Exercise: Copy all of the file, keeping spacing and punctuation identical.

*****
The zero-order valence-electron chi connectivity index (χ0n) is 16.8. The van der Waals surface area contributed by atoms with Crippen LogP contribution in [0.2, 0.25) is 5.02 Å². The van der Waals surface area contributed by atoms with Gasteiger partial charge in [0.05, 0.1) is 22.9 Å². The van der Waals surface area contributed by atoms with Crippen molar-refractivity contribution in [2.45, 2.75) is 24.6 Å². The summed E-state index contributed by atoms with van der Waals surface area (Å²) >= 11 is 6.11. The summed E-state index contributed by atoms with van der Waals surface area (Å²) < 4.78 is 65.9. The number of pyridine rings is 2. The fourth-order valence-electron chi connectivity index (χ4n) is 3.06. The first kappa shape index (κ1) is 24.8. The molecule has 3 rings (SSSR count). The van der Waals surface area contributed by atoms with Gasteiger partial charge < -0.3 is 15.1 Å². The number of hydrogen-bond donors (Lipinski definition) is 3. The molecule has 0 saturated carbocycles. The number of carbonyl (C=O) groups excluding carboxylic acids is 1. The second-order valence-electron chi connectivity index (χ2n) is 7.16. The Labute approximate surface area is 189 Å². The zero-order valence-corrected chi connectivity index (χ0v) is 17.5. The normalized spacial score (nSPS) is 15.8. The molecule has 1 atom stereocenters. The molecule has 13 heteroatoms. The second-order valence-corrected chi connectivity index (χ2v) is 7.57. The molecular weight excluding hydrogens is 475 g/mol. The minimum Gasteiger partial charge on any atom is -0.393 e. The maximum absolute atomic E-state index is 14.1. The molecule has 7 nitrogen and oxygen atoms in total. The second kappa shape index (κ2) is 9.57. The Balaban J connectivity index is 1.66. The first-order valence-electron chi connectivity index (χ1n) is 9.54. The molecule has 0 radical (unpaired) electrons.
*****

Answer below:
The zero-order valence-electron chi connectivity index (χ0n) is 16.8. The van der Waals surface area contributed by atoms with Crippen LogP contribution in [0.2, 0.25) is 5.02 Å². The van der Waals surface area contributed by atoms with Gasteiger partial charge in [0.05, 0.1) is 22.9 Å². The van der Waals surface area contributed by atoms with Crippen molar-refractivity contribution in [2.45, 2.75) is 24.6 Å². The summed E-state index contributed by atoms with van der Waals surface area (Å²) >= 11 is 6.11. The summed E-state index contributed by atoms with van der Waals surface area (Å²) < 4.78 is 65.9. The number of pyridine rings is 2. The fourth-order valence-electron chi connectivity index (χ4n) is 3.06. The first kappa shape index (κ1) is 24.8. The molecule has 3 rings (SSSR count). The van der Waals surface area contributed by atoms with Gasteiger partial charge < -0.3 is 15.1 Å². The number of hydrogen-bond donors (Lipinski definition) is 3. The molecule has 0 saturated carbocycles. The number of carbonyl (C=O) groups excluding carboxylic acids is 1. The second-order valence-electron chi connectivity index (χ2n) is 7.16. The Labute approximate surface area is 189 Å². The zero-order valence-corrected chi connectivity index (χ0v) is 17.5. The normalized spacial score (nSPS) is 15.8. The molecule has 1 atom stereocenters. The molecule has 13 heteroatoms. The second-order valence-corrected chi connectivity index (χ2v) is 7.57. The molecular weight excluding hydrogens is 475 g/mol. The minimum Gasteiger partial charge on any atom is -0.393 e. The maximum absolute atomic E-state index is 14.1. The molecule has 7 nitrogen and oxygen atoms in total. The second kappa shape index (κ2) is 9.57. The Balaban J connectivity index is 1.66. The first-order valence-electron chi connectivity index (χ1n) is 9.54. The molecule has 0 radical (unpaired) electrons.